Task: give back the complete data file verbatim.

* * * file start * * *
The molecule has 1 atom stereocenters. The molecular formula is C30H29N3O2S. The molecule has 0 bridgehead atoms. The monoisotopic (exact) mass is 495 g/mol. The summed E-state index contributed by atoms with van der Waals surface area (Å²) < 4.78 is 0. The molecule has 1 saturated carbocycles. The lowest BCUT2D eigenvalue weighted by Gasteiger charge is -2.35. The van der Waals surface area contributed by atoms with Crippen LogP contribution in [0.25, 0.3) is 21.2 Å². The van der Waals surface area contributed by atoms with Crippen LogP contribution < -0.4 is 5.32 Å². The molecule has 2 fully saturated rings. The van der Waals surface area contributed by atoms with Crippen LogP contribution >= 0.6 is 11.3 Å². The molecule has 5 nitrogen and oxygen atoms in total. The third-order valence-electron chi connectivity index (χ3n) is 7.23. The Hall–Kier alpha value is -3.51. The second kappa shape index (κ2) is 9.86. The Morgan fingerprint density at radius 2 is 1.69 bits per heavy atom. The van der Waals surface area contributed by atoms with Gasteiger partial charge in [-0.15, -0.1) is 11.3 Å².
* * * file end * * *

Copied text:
The molecule has 1 atom stereocenters. The molecular formula is C30H29N3O2S. The molecule has 0 bridgehead atoms. The monoisotopic (exact) mass is 495 g/mol. The summed E-state index contributed by atoms with van der Waals surface area (Å²) < 4.78 is 0. The molecule has 1 saturated carbocycles. The lowest BCUT2D eigenvalue weighted by Gasteiger charge is -2.35. The van der Waals surface area contributed by atoms with Crippen LogP contribution in [0.25, 0.3) is 21.2 Å². The van der Waals surface area contributed by atoms with Crippen LogP contribution < -0.4 is 5.32 Å². The molecule has 2 fully saturated rings. The van der Waals surface area contributed by atoms with Crippen LogP contribution >= 0.6 is 11.3 Å². The molecule has 5 nitrogen and oxygen atoms in total. The third-order valence-electron chi connectivity index (χ3n) is 7.23. The Hall–Kier alpha value is -3.51. The second kappa shape index (κ2) is 9.86. The Morgan fingerprint density at radius 2 is 1.69 bits per heavy atom. The van der Waals surface area contributed by atoms with Gasteiger partial charge in [-0.15, -0.1) is 11.3 Å².